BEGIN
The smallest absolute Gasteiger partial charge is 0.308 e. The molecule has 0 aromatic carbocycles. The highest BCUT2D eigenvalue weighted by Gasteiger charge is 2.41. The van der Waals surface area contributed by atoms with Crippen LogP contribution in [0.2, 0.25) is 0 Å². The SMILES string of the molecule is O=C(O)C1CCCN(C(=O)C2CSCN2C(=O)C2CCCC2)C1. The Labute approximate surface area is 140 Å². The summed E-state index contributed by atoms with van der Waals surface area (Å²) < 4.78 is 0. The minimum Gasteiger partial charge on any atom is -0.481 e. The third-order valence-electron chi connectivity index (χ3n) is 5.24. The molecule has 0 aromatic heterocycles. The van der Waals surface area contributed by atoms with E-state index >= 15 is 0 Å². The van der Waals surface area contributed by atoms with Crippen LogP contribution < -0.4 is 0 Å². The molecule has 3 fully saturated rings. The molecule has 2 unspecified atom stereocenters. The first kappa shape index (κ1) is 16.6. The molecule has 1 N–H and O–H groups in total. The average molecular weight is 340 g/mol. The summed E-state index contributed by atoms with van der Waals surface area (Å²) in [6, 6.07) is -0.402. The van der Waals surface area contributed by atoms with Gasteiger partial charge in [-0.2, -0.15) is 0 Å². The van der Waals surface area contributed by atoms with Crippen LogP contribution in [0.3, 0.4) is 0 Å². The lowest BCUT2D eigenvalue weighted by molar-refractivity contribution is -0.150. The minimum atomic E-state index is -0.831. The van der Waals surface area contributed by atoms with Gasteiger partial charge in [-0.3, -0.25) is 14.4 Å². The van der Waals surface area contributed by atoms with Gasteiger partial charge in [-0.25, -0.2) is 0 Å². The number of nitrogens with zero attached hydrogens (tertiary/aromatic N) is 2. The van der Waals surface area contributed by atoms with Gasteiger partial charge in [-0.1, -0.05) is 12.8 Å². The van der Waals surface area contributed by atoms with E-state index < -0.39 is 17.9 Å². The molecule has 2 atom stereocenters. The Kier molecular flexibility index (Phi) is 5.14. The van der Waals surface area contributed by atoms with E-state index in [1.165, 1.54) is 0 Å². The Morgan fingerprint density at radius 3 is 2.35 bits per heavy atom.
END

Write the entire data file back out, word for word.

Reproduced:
The smallest absolute Gasteiger partial charge is 0.308 e. The molecule has 0 aromatic carbocycles. The highest BCUT2D eigenvalue weighted by Gasteiger charge is 2.41. The van der Waals surface area contributed by atoms with Crippen LogP contribution in [0.2, 0.25) is 0 Å². The SMILES string of the molecule is O=C(O)C1CCCN(C(=O)C2CSCN2C(=O)C2CCCC2)C1. The Labute approximate surface area is 140 Å². The summed E-state index contributed by atoms with van der Waals surface area (Å²) < 4.78 is 0. The minimum Gasteiger partial charge on any atom is -0.481 e. The third-order valence-electron chi connectivity index (χ3n) is 5.24. The molecule has 0 aromatic heterocycles. The van der Waals surface area contributed by atoms with E-state index >= 15 is 0 Å². The van der Waals surface area contributed by atoms with Crippen LogP contribution < -0.4 is 0 Å². The molecule has 3 fully saturated rings. The molecule has 2 unspecified atom stereocenters. The first kappa shape index (κ1) is 16.6. The molecule has 1 N–H and O–H groups in total. The average molecular weight is 340 g/mol. The summed E-state index contributed by atoms with van der Waals surface area (Å²) in [6, 6.07) is -0.402. The van der Waals surface area contributed by atoms with Gasteiger partial charge in [-0.2, -0.15) is 0 Å². The van der Waals surface area contributed by atoms with Crippen LogP contribution in [0.3, 0.4) is 0 Å². The lowest BCUT2D eigenvalue weighted by molar-refractivity contribution is -0.150. The minimum atomic E-state index is -0.831. The van der Waals surface area contributed by atoms with Gasteiger partial charge in [-0.3, -0.25) is 14.4 Å². The van der Waals surface area contributed by atoms with Gasteiger partial charge in [-0.25, -0.2) is 0 Å². The number of nitrogens with zero attached hydrogens (tertiary/aromatic N) is 2. The van der Waals surface area contributed by atoms with Gasteiger partial charge in [-0.1, -0.05) is 12.8 Å². The van der Waals surface area contributed by atoms with E-state index < -0.39 is 17.9 Å². The molecule has 2 atom stereocenters. The Kier molecular flexibility index (Phi) is 5.14. The van der Waals surface area contributed by atoms with E-state index in [1.165, 1.54) is 0 Å². The Morgan fingerprint density at radius 3 is 2.35 bits per heavy atom.